Behind the Shot – Marinha Night
February 14, 2016 | Uncategorized | by Michael Breitung
Last October I visited Portugal for two weeks. One of those I spent in a town called Benagil. It was the perfect location to explore the magnificent coastline of the Algarve and in close proximity to Praia da Marinha.
When I did my research prior to the trip photos of Praia da Marinha instantly appeared during my photo searches. This place is a dream for seascape photography. Unfortunately the tides weren’t favourable for shooting the rocks down at the beach when I was there. So I scouted for alternatives up on the cliffs.
I found a promising location at the western end of the beach. A view including all the sea stacks, perfectly framed by sandstone cliffs. My thoughts were racing, picturing how impressive this scene would look under a glowing sky. I made a commitment to myself that within the week I would photograph it every morning until I got such a sky.
During my first two attempts I only got wet. It was frustrating. On day three I stayed dry but the sky didn’t offer any clouds and there was no lightshow for sunrise. At least I had taken a long time exposure during astronomical twilight. Despite the absence of clouds I got some glow in the sky and the startrails gave it a nice finish.
Marinha Night : Prints Available
Equipment: Canon EOS 5DsR | Canon 16-35mm f/4
The morning of the shoot
For a photograph like this preparation is fundamental. After scouting and two missed attempts I knew exactly where to put my tripod and how to compose the shot in the dark. With a spirit level I aligned the camera and then took a set of test exposures at open aperture (f/4 for my 16-35 lense) and high ISO. This gave me a first idea how the colors would look.
For the human eye the sky appears black during astronomical twilight. But with some haze and an artificial light source in the distance a camera can reveal beautiful warm colors. You can already recognize those in the unprocessed raw file (lower right).
Following was an exposure that I took at the brink of civil twilight, 40 minutes later (lower left). Here I started to use filters to balance sky and foreground and I was also able to switch to ISO 100 and a smaller aperture for better quality and a larger depth of field.
While with the first photo my aim was solely to capture the light in background and sky, with this photo I wanted to render as much of the frame sharp as possible. With similarly smooth water those first two photos would later make up the major part of the blend.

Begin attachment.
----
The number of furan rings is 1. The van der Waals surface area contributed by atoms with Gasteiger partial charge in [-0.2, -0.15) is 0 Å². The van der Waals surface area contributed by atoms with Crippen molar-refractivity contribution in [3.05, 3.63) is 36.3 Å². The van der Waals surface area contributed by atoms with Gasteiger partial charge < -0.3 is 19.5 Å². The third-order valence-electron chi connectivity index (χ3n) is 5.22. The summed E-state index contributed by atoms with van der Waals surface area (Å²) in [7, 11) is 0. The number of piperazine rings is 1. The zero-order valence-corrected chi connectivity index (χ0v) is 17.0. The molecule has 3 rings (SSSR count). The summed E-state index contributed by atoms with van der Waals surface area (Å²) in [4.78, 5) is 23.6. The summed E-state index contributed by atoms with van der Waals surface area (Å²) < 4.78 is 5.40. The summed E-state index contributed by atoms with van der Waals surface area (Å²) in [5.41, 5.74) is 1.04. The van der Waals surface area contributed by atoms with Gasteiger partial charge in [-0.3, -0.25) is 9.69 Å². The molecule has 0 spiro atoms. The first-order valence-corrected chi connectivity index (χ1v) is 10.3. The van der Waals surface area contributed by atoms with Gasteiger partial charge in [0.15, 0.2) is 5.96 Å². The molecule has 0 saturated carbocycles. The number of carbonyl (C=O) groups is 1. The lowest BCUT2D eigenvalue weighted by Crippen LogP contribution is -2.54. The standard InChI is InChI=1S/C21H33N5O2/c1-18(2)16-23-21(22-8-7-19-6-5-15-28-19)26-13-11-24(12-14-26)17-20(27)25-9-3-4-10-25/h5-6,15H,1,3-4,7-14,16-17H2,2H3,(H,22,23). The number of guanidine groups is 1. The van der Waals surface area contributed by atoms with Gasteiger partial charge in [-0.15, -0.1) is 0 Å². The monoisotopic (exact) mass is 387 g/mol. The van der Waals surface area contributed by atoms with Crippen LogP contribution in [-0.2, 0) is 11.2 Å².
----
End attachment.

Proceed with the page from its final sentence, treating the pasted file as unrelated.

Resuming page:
As the morning progressed I took more photos, this time also adjusting the focus to the close foreground for later focus stacking. All in all I pressed the shutter 50 times. Better deleting 46 redundant photos in the end than missing one essential piece.
upper left: ISO 100 | 16mm | f/11 | 20s | Lee 0.6 GND + Singh Ray 0.6 reverse
upper right: ISO 100 | 16mm | f/9,5 | 30s | Lee 0.6 GND + Singh Ray 0.6 reverse
lower left: ISO 100 | 16mm | f/9,5 | 197s | Lee 0.6 GND + Singh Ray 0.6 reverse
lower right: ISO 200 | 16mm | f/5,6 | 883s
after Exposure Blending
The post processing
First I had to blend the raw material. In addition to masking, each photo had to be adjusted in both color and brightness for a plausible result. I wanted the final photo to essentially look like the long time exposure from astronical twilight. So during blending I focussed on bringing in the details from the other three photos, while maintaining the dark appearance of the first one.
The most crucial blend was that of the lower two photos. It was important to darken and tone the water in the left image, so it would look similar to the water on the right: very dark with a hint of blue in the shadows and an orange glow building in the background to complement the sky. The only adjustment layer I used to match the exposures was a curves layer where I changed both the brightness curve as well as the individual tone curves.
After the two main parts fit together I masked in some foreground from the upper two exposures to get perfect sharpness out to the edges of the frame. Again curves helped me to even out the blend.
What followed was the creative part where I used my memories to create an image that for me reflects so much of what I loved about this place on this particular morning: the calmness of the sea, the warm light on the rocks, the energetic glow of the city in the background and the stars above that lend the scene an ethereal feel.
I further darkened large parts of the photo while keeping the brightness of a few spots to guide the viewer through the image. I stayed with the soft overall contrasts of the blended image and focussed mostly on details. I selectively enhanced the color contrast between the orange and blue tones. In total I invested around two hours in the post processing.
Although this photo doesn’t contain the spectacular sunrise I had come for, I like it just as much. And, two days later I even got the envisioned sunrise – Goal achieved.